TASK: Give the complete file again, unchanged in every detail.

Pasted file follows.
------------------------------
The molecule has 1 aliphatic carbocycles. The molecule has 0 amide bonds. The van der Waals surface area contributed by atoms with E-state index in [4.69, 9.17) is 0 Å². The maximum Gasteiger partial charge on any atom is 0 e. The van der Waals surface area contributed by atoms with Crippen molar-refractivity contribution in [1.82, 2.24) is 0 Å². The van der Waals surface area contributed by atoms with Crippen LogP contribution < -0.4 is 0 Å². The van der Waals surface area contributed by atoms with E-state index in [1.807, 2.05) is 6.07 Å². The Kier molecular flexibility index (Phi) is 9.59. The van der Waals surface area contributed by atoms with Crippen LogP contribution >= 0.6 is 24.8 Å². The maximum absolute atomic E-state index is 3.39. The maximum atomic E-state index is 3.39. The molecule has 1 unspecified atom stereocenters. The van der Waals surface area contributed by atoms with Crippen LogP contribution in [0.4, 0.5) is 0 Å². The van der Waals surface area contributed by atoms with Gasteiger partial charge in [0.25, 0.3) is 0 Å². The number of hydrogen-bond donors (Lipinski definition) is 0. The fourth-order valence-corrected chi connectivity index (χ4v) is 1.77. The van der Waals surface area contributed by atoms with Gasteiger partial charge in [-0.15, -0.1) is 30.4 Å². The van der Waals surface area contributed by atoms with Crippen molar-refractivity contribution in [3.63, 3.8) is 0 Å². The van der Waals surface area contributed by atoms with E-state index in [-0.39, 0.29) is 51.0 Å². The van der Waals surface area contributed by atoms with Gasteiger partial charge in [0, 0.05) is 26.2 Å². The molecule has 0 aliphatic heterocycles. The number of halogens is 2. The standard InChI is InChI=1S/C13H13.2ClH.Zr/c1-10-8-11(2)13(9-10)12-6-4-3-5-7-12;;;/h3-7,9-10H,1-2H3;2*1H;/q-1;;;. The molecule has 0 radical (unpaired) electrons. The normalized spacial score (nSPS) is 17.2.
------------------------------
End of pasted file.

The molecule has 1 aliphatic carbocycles. The molecule has 0 amide bonds. The van der Waals surface area contributed by atoms with E-state index in [4.69, 9.17) is 0 Å². The maximum Gasteiger partial charge on any atom is 0 e. The van der Waals surface area contributed by atoms with Crippen molar-refractivity contribution in [1.82, 2.24) is 0 Å². The van der Waals surface area contributed by atoms with Crippen LogP contribution < -0.4 is 0 Å². The van der Waals surface area contributed by atoms with E-state index in [1.807, 2.05) is 6.07 Å². The Kier molecular flexibility index (Phi) is 9.59. The van der Waals surface area contributed by atoms with Crippen LogP contribution >= 0.6 is 24.8 Å². The maximum absolute atomic E-state index is 3.39. The maximum atomic E-state index is 3.39. The molecule has 1 unspecified atom stereocenters. The van der Waals surface area contributed by atoms with Crippen LogP contribution in [0.4, 0.5) is 0 Å². The van der Waals surface area contributed by atoms with Gasteiger partial charge in [0.25, 0.3) is 0 Å². The number of hydrogen-bond donors (Lipinski definition) is 0. The fourth-order valence-corrected chi connectivity index (χ4v) is 1.77. The van der Waals surface area contributed by atoms with Gasteiger partial charge in [-0.15, -0.1) is 30.4 Å². The van der Waals surface area contributed by atoms with Crippen molar-refractivity contribution in [3.63, 3.8) is 0 Å². The van der Waals surface area contributed by atoms with E-state index in [-0.39, 0.29) is 51.0 Å². The van der Waals surface area contributed by atoms with Gasteiger partial charge in [0, 0.05) is 26.2 Å². The molecule has 0 aliphatic heterocycles. The number of halogens is 2. The standard InChI is InChI=1S/C13H13.2ClH.Zr/c1-10-8-11(2)13(9-10)12-6-4-3-5-7-12;;;/h3-7,9-10H,1-2H3;2*1H;/q-1;;;. The molecule has 0 radical (unpaired) electrons. The normalized spacial score (nSPS) is 17.2.